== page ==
Dad launches comic book to inspire son living with T1 diabetes
“My insulin pump gives me superpowers”
It was Max who came up with the superhero idea when he was just six years old. Being a huge fan of the Avengers, Max said to me one day: “Iron Man is kept alive by his chest and I’m kept alive by my insulin pump – so it’s like my insulin pump gives me superpowers”, and that is how Captain Lantus was born.
It started as a school project: Max wrote a story about a superhero inspired by his comics, his experiences as a T1 diabetic and his very own insulin pump superpowers. He and I would take it in turns to write alternate lines of the story and we just kept building it up from there. Max shared it with his classmates so they could learn about diabetes, but it was also about making it fun and not just about education. Creations such a Beta Town, Mayor Bolus and King Carb are inspired directly from the things kids with diabetes have to think about every day.
One evening after we’d been working on Captain Lantus together, I went to bed and I couldn’t get the idea out of my head. Max was so excited about the idea that his insulin pump gave him superpowers, and there are so many other kids with Type 1 diabetes that I wanted to share Captain Lantus with them so they could feel this way too. So we collaborated with some amazing illustrators and editors to turn Max’s creation into the ‘Adventures of Captain Lantus’— a print and ebook which is now available to buy. We want to get this story to every child living with Type 1 diabetes – we’ve even started working on book 2.
Max has lived with T1 diabetes since he was 18 months old when he was admitted to hospital with severely high blood sugars and went into a coma – it was certainly one Halloween that my wife Sarah and I will never forget. Max had been ill for some time with all the symptoms of weight loss, excessive thirst and needing the toilet all the time, but he was initially just diagnosed with a cold. Sarah very luckily heard a segment on television about diabetes – all the symptoms matched, and we were able to get Max treated just in time.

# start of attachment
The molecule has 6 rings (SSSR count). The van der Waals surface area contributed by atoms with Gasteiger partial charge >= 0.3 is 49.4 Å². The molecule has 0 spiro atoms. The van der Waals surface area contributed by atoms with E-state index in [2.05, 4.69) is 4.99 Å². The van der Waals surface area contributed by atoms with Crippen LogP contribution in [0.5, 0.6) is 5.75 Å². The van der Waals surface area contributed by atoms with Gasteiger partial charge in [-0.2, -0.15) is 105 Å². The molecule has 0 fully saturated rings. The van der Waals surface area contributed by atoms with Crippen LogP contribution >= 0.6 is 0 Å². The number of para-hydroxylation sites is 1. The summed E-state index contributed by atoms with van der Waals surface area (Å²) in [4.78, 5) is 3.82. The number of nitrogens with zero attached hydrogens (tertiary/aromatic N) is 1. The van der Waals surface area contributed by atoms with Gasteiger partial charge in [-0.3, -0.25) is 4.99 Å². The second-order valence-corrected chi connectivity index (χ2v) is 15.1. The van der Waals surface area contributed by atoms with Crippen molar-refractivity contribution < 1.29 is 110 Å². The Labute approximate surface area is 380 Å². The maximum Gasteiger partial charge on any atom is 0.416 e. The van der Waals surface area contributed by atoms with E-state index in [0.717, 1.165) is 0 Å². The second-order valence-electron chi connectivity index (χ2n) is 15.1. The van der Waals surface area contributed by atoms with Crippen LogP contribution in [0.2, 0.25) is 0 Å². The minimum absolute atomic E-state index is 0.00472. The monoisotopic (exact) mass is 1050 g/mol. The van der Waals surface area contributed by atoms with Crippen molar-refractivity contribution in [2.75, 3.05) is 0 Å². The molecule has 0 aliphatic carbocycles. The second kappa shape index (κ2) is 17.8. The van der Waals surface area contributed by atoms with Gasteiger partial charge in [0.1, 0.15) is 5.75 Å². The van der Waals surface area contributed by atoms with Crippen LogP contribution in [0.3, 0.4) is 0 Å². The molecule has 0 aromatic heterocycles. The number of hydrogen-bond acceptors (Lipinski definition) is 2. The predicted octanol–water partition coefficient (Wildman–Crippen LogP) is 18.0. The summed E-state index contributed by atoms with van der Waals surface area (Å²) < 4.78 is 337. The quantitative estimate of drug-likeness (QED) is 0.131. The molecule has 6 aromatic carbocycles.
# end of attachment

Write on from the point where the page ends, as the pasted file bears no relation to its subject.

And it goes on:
In the early years we were using injections but, because he was small and sensitive to carbohydrates, his sugars could swing very rapidly. I don’t think we got more than two hours of continuous sleep at a time for the first few years. Sarah and I would take it in turns to test his sugars every hour through the night. Max went onto his first insulin pump and continuous glucose monitor when he was three years old and it was completely lifechanging – for all of us. We feel really lucky that he was among the first in the UK to transition to one of the most sophisticated insulin pumps in the world, the new MiniMed 780G, with special AI—powered algorithms that can tailor his insulin dose to his specific lifestyle. It connects to my smart phone too, so I can always easily keep an eye on what’s going on. It definitely eases our minds to know Max’s blood sugar is stable and he is safe.
Max really does believe it gives him superpowers. For us, it means Max can be just like any other kid and run around playing football all day.
- Max (age 7) and Gary (age 42), from Staffordshire
Find out more about the Adventures of Captain Lantus here: https://www.captainlantus.com/